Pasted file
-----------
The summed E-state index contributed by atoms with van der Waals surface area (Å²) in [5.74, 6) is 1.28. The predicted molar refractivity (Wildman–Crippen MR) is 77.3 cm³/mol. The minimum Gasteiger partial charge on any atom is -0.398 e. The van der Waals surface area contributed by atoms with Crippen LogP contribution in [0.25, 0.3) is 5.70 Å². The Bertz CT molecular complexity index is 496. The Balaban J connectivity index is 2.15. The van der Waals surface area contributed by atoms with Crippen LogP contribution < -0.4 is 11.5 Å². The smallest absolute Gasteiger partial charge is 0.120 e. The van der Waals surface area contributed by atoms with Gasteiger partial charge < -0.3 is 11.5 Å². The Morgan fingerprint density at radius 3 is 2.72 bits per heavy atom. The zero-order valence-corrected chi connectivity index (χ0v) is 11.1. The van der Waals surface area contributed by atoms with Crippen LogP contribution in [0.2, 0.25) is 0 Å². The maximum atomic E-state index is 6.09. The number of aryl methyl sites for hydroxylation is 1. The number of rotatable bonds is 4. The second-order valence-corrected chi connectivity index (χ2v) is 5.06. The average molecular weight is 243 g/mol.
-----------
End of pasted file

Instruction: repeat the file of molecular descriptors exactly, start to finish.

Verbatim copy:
The summed E-state index contributed by atoms with van der Waals surface area (Å²) in [5.74, 6) is 1.28. The predicted molar refractivity (Wildman–Crippen MR) is 77.3 cm³/mol. The minimum Gasteiger partial charge on any atom is -0.398 e. The van der Waals surface area contributed by atoms with Crippen LogP contribution in [0.25, 0.3) is 5.70 Å². The Bertz CT molecular complexity index is 496. The Balaban J connectivity index is 2.15. The van der Waals surface area contributed by atoms with Crippen LogP contribution < -0.4 is 11.5 Å². The smallest absolute Gasteiger partial charge is 0.120 e. The van der Waals surface area contributed by atoms with Gasteiger partial charge < -0.3 is 11.5 Å². The Morgan fingerprint density at radius 3 is 2.72 bits per heavy atom. The zero-order valence-corrected chi connectivity index (χ0v) is 11.1. The van der Waals surface area contributed by atoms with Crippen LogP contribution in [0.2, 0.25) is 0 Å². The maximum atomic E-state index is 6.09. The number of aryl methyl sites for hydroxylation is 1. The number of rotatable bonds is 4. The second-order valence-corrected chi connectivity index (χ2v) is 5.06. The average molecular weight is 243 g/mol.